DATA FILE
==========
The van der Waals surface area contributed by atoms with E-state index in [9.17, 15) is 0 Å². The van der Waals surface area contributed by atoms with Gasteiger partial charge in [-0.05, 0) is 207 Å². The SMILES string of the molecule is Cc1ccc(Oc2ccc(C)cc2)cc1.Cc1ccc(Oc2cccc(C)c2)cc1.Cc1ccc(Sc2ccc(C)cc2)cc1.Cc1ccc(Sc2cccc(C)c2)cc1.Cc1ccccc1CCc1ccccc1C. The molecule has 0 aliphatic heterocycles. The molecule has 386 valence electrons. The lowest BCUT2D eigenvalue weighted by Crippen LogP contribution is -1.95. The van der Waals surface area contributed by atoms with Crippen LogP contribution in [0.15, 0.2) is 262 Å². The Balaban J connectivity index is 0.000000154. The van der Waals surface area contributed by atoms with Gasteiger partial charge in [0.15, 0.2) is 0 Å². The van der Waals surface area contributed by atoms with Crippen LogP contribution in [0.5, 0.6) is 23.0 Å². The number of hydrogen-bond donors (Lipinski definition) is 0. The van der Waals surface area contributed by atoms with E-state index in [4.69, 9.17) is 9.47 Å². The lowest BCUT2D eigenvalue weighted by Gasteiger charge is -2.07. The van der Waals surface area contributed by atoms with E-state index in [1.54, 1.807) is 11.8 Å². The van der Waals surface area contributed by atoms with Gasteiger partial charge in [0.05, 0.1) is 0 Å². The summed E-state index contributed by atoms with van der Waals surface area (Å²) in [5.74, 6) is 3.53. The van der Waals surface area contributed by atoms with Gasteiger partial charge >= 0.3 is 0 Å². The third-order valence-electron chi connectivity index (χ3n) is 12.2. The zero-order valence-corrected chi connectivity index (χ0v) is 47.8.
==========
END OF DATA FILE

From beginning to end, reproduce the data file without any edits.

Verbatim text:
The van der Waals surface area contributed by atoms with E-state index in [9.17, 15) is 0 Å². The van der Waals surface area contributed by atoms with Gasteiger partial charge in [-0.05, 0) is 207 Å². The SMILES string of the molecule is Cc1ccc(Oc2ccc(C)cc2)cc1.Cc1ccc(Oc2cccc(C)c2)cc1.Cc1ccc(Sc2ccc(C)cc2)cc1.Cc1ccc(Sc2cccc(C)c2)cc1.Cc1ccccc1CCc1ccccc1C. The molecule has 0 aliphatic heterocycles. The molecule has 386 valence electrons. The lowest BCUT2D eigenvalue weighted by Crippen LogP contribution is -1.95. The van der Waals surface area contributed by atoms with Crippen LogP contribution in [0.15, 0.2) is 262 Å². The Balaban J connectivity index is 0.000000154. The van der Waals surface area contributed by atoms with Gasteiger partial charge in [0.15, 0.2) is 0 Å². The van der Waals surface area contributed by atoms with Crippen LogP contribution in [0.5, 0.6) is 23.0 Å². The number of hydrogen-bond donors (Lipinski definition) is 0. The van der Waals surface area contributed by atoms with E-state index in [4.69, 9.17) is 9.47 Å². The lowest BCUT2D eigenvalue weighted by Gasteiger charge is -2.07. The van der Waals surface area contributed by atoms with E-state index in [1.54, 1.807) is 11.8 Å². The van der Waals surface area contributed by atoms with Gasteiger partial charge in [0.05, 0.1) is 0 Å². The summed E-state index contributed by atoms with van der Waals surface area (Å²) in [5.74, 6) is 3.53. The van der Waals surface area contributed by atoms with Gasteiger partial charge >= 0.3 is 0 Å². The third-order valence-electron chi connectivity index (χ3n) is 12.2. The zero-order valence-corrected chi connectivity index (χ0v) is 47.8.